Over the summer, the Perry-Castaneda and the Fine Arts libraries received a $125,000 upgrade.
In June, two new media labs, which include 25 Mac workstations total, opened in both libraries. Digital media software including Final Cut Pro, Adobe Creative Suite and software for 3-D design and animation were installed on the Macs. The labs can be used by students for projects or can be reserved by professors for a class.
According to UT Libraries spokesman Travis Willmann, the labs are a small part of the Student Learning Commons initiative, a $4.5 million plan to turn the ground floor of the PCL into an education center. The plan includes an expanded media lab, collaborative study areas and the University Writing Center. According to Willmann, the funding for the project is coming from the College of Liberal Arts, the libraries and the provost office. Willmann said the displaced offices, located behind the ground floor circulation desk, will be relocated to the PCL’s first floor.
Learning Technologies Librarian Cynthia Fisher said the current media labs are a test for how to operate the future labs.
“The thing that we’re offering currently is a smaller media lab with access to high-quality software for creating digital projects and teaching workshops,” Fisher said. “It’s part of what we hope will be on a much larger scale in the Learning Commons.”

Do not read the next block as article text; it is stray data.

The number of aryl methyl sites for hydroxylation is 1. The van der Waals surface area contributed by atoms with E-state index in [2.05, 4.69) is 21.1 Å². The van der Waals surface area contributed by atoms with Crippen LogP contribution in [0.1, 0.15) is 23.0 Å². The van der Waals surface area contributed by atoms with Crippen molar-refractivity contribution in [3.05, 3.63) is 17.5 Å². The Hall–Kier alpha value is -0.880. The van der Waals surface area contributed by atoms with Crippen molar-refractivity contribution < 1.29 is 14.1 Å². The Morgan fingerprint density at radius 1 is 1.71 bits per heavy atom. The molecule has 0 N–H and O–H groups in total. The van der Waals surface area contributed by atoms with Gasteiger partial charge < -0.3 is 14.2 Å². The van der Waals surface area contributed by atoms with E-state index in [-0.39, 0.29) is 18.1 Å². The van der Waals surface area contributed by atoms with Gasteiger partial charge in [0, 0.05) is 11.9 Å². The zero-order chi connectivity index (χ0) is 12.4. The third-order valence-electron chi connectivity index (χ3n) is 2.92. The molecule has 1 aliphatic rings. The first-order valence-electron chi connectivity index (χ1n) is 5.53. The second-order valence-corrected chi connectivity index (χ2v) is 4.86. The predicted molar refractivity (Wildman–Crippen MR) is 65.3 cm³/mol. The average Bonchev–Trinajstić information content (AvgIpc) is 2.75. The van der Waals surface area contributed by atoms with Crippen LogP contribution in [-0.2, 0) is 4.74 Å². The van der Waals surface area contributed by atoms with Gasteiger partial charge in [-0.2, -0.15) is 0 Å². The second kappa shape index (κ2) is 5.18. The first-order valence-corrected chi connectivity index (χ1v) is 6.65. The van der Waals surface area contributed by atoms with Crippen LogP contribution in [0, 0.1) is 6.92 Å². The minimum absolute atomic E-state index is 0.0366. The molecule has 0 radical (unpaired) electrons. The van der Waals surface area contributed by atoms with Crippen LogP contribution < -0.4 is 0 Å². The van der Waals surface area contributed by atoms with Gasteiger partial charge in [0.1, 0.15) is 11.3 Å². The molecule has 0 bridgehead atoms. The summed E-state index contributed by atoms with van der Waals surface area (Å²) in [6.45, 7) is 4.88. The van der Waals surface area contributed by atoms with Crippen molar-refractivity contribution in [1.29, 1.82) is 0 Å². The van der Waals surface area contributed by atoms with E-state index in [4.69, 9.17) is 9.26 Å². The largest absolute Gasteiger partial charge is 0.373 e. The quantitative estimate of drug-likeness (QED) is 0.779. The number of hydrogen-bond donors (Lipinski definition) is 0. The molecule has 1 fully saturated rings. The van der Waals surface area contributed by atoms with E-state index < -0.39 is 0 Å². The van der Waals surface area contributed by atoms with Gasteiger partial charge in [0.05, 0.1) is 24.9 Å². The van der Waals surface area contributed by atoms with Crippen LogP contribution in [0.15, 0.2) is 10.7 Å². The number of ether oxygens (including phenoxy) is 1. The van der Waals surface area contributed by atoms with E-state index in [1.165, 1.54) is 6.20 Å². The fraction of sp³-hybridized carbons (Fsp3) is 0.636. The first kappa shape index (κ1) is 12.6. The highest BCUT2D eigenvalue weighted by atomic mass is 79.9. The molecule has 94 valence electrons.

Fisher said the labs’ hours will correspond with the hours of the library they are located in, meaning the media lab will be open continuously once the PCL is.
Fisher said the use of the labs has been minimal thus far, but one professor used them for a class over the summer.
“There hasn’t been a ton of usage only because there weren’t many students here [during the summer],” Fisher said. “I think next week or so is going to be instrumental in helping us gauge the popularity of the media labs.”
According to Fisher, the demand for digital work spaces by students and faculty has increased over the past two years.
“Some faculty in particular departments — let’s say in the School of Journalism — have those media labs available to them,” Fisher said. “Other faculty members across campus don’t. The libraries are trying to be that space for students and faculty that, regardless of your department, allow you to have access to a media lab.”
Willmann said the development of media labs follows a trend toward digital technology in libraries as a whole.
“Over the past 10-12 years, there’s been a major shift in the way libraries operate due to the Internet and the onset of new technologies and the conversion from physical to digital materials,” Willmann said. “The ways people are using libraries have changed with those technological changes.”
Starting in the spring, the media labs hope to host workshops that teach the technology offered, according to Andrew Wilbur, a staff member in Teaching & Learning Services at UT Libraries.
“We want to bring in knowledgeable staff and faculty to give workshops for students and other staff and faculty members,” Wilbur said. “So, say somebody who’s got an expertise in, say, video editing would come in and do an hour-long workshop.”
Willmann said those involved in the Learning Commons project supporting the media labs predict the entire Learning Commons’ expansion, including the larger media lab, will be complete by fall 2015.